What Is Homeopathy?

Well-Established Alternative Medicine Threatens Big Pharma

Under normal circumstances, a working knowledge of homeopathic medicine is a useful way to avoid harsh medicines and high medical bills for minor ailments. In a sustained emergency scenario, it may be your best - and perhaps only - recourse in the event of a serious illness.

A Brief History of Homeopathy

In the 1918 "Spanish" flu pandemic, which claimed the lives of between 50 to 100 million people worldwide, homeopaths were able to save almost 99% of their patients, while conventional doctors were losing 30% of theirs. Similar results were reported in the cholera and typhoid epidemics of the nineteenth century. Because of these successes, Philadelphia's Hahnemann Medical College was named for the founder of homeopathy and - along with many other American medical schools - was originally founded to teach homepathic medicine.

While the American Medical Association has been successful in largely marginalizing Homeopathy here in America, the official physician to the British Royal Family is - and historically has been - a Homeopathic doctor, and Homeopathic treatment is covered under the national health plans of the UK, France, Denmark, Mexico and numerous other countries.

Closer to home, homeopathy has been the primary form of medical care used in my own family for three generations. I have seen it accomplish cures that appeared nothing short of miraculous. Although the medical establishment has been deriding homeopathy for over a hundred years (look up homeopathy at Wikipedia.org to see it called "an affront to reason" that "violates fundamental principles of science"), the empirical evidence of hundreds of thousands of people who have experienced it for themselves cannot be denied. Indeed, mainstream discussions of homeopathy frequently detail the efforts underway to stamp out this "cruel deception," while failing to explain why people would still be using a system of medicine first developed in the early 1800s, if it were even close to being as ineffective as its critics claim.

Although homeopathic medicine is widely misunderstood, the basic principles of its practice are quite simple. Like chess, it is easy to grasp and difficult to master. My hope is that, after reading this brief essay, you will be motivated to learn more, and to incorporate this safe, gentle, highly effective system of medicine into your family's health care.

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Why Learn About Homeopathy?

For the non-medical individual interested in self-sufficiency, homeopathy offers several desirable qualities. Unlike narcotics and antibiotics, homeopathic remedies are legal to purchase, and - if stored properly - have a virtually unlimited shelf life. This makes them ideal for day-to-day use, as well as emergency preparedness planning. While an improperly administered conventional medicine can harm or even kill a patient, giving the wrong homeopathic remedy will simply have no effect at all. The correct homeopathic remedy, on the other hand, can produce results that are faster and more effective than even a correctly selected conventional medicine.

Of course, homeopathy is medicine, not a substitute for trauma care: a remedy will not set a bone or close a wound. It can help the body heal more quickly, and fight off infection, but it cannot effect mechanical repairs.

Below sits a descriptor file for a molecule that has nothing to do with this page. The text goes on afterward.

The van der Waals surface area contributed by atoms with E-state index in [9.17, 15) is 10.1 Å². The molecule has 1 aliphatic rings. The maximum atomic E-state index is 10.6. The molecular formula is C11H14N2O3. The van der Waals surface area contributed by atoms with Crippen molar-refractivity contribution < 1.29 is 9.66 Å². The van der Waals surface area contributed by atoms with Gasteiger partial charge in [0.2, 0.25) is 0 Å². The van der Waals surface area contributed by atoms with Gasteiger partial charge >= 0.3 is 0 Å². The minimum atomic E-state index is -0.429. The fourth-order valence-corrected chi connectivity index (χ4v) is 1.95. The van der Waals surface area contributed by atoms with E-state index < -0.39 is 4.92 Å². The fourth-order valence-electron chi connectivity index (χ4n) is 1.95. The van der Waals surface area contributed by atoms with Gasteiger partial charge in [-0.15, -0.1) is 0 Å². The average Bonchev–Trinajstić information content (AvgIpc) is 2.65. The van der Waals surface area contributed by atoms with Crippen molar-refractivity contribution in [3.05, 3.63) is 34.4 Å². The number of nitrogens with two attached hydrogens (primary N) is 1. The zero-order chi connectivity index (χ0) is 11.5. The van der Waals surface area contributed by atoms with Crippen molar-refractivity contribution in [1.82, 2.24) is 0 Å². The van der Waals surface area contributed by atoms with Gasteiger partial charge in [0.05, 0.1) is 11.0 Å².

One of the primary misconceptions about homeopathy is that it is unscientific mumbo-jumbo. This untruth is rooted in, and fostered by, the medical education system, and dates back to the days when Homeopathy was so popular that it threatened to put mainstream doctors (who, at that time, were primarily focused on bloodletting, purging and using toxic chemicals as medicines) out of business. That this prejudice continues to be perpetuated was made patently clear in 2010, when Dr. Luc Montagnier, the French virologist who won the Nobel Prize in 2008 for discovering the HIV virus, publicly shared research that supported the basic premises of homeopathy. Despite the fact that his credentials and methodology were beyond reproach, and that the connection to homeopathy was actually tangential to the main thrust of his work, his fellow doctors reacted to his presentation with a level of hostility that amazed the journalists and observers at the event.

What is the concept that so offends these learned professionals? It is essentially this: that a given substance can have an effect, even when it has been diluted so extensively that not one "pharmacologically active" molecule of the original substance remains in the mixture.

In case your eyes just glazed over, consider a simple example: you mix a drop of liquid extracted from the Belladonna plant (otherwise known as Deadly Nightshade) into a vial of water. You shake it up, and then put a drop of that mixture into another vial of water. You shake it up, and again mix one drop of the resulting mixture into a fresh vial of water. You repeat this process. After three thousand dilutions, the vial in your hand is indistinguishable from pure water. Yet, if you mix this substance with a few grains of pure milk sugar, and feed it to a person who, because of some illness, is experiencing the symptoms of Belladonna poisoning - a sudden, high fever accompanied by dry skin, red face and dilated pupils - the fever will rapidly diminish; probably faster than if you had given the person an over-the-counter fever reducer. To a graduate of a Western medical school, this is impossible. But let's consider it with an open mind for a moment.

What if, instead of a plant extract, the substance in question were Uranium. It is easy (and accurate) to imagine that water that has come in contact with Uranium will retain radioactivity, even if is heavily diluted to the point that there is no measurable amount of the element itself in it. What homeopaths have understood for generations - and what Dr. Montagnier has now proven - is that all substances (not just radioactive ones) leave behind a residual energy or "imprint." Uranium leaves one particular molecular imprint, and Belladona leaves another. Each will have a different effect on the human body. The genius of Dr. Samuel Hahnemann, the founder of Homeopathy, was to discover that a homeopathic dilution of a substance will heal the same combination of symptoms that the undiluted substance would produce in a healthy patient.